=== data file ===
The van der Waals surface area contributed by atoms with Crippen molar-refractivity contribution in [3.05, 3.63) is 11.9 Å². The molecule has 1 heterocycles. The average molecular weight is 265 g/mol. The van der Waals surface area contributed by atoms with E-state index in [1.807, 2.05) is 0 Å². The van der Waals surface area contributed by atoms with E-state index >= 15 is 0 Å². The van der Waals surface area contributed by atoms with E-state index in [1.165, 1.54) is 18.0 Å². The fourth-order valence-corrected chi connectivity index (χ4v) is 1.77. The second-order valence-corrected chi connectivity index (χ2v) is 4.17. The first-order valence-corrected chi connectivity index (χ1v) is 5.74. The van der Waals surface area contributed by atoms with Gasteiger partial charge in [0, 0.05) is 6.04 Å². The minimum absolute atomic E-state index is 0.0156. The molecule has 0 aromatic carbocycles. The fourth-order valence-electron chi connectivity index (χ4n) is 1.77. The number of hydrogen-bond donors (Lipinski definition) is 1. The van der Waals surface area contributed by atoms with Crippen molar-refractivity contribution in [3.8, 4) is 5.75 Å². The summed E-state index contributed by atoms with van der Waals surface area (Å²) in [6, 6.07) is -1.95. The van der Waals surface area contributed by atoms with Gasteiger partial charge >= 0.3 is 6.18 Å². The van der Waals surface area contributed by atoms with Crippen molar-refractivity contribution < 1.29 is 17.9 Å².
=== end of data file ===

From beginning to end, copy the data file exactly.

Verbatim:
The van der Waals surface area contributed by atoms with Crippen molar-refractivity contribution in [3.05, 3.63) is 11.9 Å². The molecule has 1 heterocycles. The average molecular weight is 265 g/mol. The van der Waals surface area contributed by atoms with E-state index in [1.807, 2.05) is 0 Å². The van der Waals surface area contributed by atoms with E-state index >= 15 is 0 Å². The van der Waals surface area contributed by atoms with E-state index in [1.165, 1.54) is 18.0 Å². The fourth-order valence-corrected chi connectivity index (χ4v) is 1.77. The second-order valence-corrected chi connectivity index (χ2v) is 4.17. The first-order valence-corrected chi connectivity index (χ1v) is 5.74. The van der Waals surface area contributed by atoms with Gasteiger partial charge in [0, 0.05) is 6.04 Å². The minimum absolute atomic E-state index is 0.0156. The molecule has 0 aromatic carbocycles. The fourth-order valence-electron chi connectivity index (χ4n) is 1.77. The number of hydrogen-bond donors (Lipinski definition) is 1. The van der Waals surface area contributed by atoms with Crippen molar-refractivity contribution in [3.8, 4) is 5.75 Å². The summed E-state index contributed by atoms with van der Waals surface area (Å²) in [6, 6.07) is -1.95. The van der Waals surface area contributed by atoms with Gasteiger partial charge >= 0.3 is 6.18 Å². The van der Waals surface area contributed by atoms with Crippen molar-refractivity contribution < 1.29 is 17.9 Å².